Other critics claim that terrorism would "antagonize" people. Does that mean that it would antagonize them more than, say, a peaceful march or even a long-haired college kid? Or is it that white people finally noticed the problems of black people only after the blacks burned down Watts, Detroit, and Newark? Blowing up buildings can show that you're serious.

The only empirical data I have are from France. I have friends there who blew up buildings in Paris during the Algerian war. It required the threat of civil war before France would withdraw from Algeria. It may take the same thing in the United States. No one knows whether terrorism will work here. No one has tried it.

There is one additional rationalization for terrorism. It is probably the most obvious. Jean Paul Sartre says that what the U.S. is doing in Vietnam is genocide. What the U.S. is doing is like what Hitler did to the Jews. It is not any less genocide because we promise to stop if the other side capitulates. It may in fact be worse because everyone has seen the pictures in his own living room. If someone had blown up the ovens at Auchwitz or Buchenwald. they would have been rebuilt or the prisoners would have been shipped elsewhere. That is no reason for not blowing them up. The Jews in Germany were caught in their own pragmatism. They did not fight back because it would have made no difference. That could be though the very reason to fight.

THE MAIN part of any defense of terrorism, however, lies in the advantages. The most important one, certainly, is the re-establishment of transcendence. Bourgeois values are inherently material. That is why, for example, we have come to laugh at religion. Religion seems to fulfill no role in the market-place or its mirror in the mind, the arena of rational discourse. Religious ritual can be important only to those who need to have abstract, transcendent belief acted out on a concrete level. For those without the need religion is without purpose. I am Jewish, but I can not watch the Communion or the Elevation without feeling my spirit begin to escape. It is all the better, when the service is in Latin and I can feel I am observing a mystery. Capitalism has smothered that spirit. It would like to have you believe that because spiritual needs are not "rational." they are not real.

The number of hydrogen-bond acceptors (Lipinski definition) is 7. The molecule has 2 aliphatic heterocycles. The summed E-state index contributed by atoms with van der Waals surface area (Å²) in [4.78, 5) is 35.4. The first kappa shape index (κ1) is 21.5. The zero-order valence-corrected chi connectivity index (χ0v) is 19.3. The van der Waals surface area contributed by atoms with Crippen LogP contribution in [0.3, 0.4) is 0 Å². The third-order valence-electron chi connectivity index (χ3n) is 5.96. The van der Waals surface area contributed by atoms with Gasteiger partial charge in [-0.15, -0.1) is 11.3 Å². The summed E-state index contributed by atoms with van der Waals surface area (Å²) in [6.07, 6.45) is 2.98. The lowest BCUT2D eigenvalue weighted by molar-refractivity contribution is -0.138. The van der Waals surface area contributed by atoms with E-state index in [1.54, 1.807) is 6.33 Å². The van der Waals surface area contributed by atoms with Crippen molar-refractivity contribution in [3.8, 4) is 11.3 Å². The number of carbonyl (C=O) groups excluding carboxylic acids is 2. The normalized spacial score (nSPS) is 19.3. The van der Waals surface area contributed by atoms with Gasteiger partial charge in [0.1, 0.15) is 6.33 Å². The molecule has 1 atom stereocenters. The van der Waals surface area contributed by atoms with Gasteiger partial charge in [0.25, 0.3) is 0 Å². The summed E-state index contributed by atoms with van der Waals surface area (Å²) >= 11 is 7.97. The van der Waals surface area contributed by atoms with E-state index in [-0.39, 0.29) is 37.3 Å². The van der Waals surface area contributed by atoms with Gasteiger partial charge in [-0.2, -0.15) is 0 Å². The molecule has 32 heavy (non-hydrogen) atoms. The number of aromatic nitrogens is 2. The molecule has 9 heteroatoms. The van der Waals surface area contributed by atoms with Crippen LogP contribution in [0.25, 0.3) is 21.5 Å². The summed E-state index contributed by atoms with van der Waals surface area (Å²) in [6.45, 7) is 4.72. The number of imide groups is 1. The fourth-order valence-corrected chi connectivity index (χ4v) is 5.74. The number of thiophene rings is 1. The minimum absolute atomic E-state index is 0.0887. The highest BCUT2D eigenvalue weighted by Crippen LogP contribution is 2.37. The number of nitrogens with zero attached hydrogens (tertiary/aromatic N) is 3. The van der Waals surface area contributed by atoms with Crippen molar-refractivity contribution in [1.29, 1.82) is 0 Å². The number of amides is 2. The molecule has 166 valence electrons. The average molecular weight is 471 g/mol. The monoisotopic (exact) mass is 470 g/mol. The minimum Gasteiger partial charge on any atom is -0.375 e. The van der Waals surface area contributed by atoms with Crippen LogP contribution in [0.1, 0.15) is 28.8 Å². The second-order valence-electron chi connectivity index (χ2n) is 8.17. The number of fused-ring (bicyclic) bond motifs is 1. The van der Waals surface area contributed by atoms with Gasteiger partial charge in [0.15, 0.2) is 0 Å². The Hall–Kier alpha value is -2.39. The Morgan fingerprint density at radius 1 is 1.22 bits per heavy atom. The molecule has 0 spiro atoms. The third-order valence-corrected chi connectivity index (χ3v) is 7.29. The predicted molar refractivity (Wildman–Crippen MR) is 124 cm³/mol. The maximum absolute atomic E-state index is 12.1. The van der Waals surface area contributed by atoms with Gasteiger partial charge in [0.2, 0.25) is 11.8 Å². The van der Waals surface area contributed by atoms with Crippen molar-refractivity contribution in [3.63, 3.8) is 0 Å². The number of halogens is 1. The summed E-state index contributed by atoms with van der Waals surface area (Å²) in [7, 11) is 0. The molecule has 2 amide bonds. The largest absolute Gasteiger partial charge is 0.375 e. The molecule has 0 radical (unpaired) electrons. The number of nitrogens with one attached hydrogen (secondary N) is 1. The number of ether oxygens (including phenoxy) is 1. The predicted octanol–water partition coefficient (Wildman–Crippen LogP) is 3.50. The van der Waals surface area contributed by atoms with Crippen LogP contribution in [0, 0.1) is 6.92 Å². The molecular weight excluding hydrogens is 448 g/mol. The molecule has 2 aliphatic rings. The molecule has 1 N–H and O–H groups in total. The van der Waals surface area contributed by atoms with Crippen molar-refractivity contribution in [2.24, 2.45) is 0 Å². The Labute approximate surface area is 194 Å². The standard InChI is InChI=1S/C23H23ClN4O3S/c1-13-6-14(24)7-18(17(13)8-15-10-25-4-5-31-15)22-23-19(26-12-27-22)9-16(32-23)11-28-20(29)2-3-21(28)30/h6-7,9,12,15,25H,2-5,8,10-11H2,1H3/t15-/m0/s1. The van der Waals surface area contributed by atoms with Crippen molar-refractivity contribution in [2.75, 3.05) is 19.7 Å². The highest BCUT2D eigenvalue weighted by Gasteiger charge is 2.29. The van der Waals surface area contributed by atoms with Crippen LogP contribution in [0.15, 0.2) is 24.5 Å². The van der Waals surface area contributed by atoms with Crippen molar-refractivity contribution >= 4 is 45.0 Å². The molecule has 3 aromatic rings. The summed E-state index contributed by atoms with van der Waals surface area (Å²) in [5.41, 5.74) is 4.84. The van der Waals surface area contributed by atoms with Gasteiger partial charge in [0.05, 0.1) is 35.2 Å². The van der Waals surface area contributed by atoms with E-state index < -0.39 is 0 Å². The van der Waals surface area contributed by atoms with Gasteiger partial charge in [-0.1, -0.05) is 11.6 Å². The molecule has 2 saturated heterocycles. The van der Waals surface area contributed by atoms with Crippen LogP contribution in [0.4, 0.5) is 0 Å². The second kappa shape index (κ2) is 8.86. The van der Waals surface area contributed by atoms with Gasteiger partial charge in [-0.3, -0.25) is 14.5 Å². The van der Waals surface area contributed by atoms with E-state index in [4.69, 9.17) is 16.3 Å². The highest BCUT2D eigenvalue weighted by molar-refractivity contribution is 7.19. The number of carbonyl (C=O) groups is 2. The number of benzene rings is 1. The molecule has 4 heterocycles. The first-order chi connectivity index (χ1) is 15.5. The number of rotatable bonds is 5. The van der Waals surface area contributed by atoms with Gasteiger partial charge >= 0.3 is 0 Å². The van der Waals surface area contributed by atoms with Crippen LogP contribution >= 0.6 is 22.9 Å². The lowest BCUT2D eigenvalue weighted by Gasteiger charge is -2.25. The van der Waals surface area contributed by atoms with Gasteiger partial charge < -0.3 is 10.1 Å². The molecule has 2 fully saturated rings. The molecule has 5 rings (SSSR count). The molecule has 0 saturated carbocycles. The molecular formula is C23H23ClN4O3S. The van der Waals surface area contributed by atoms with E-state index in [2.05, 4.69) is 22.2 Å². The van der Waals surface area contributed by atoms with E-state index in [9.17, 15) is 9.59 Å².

The bourgeois attitude toward death is a good example. We are led to believe that we will transcend death if we are successful in this world. Most people think of life as a bell-shaped path. We have to make it to the top of something or else it's all wasted. To that end, people run for President. write poetry and play football. Life itself can be of no value unless it is used, converted into a product.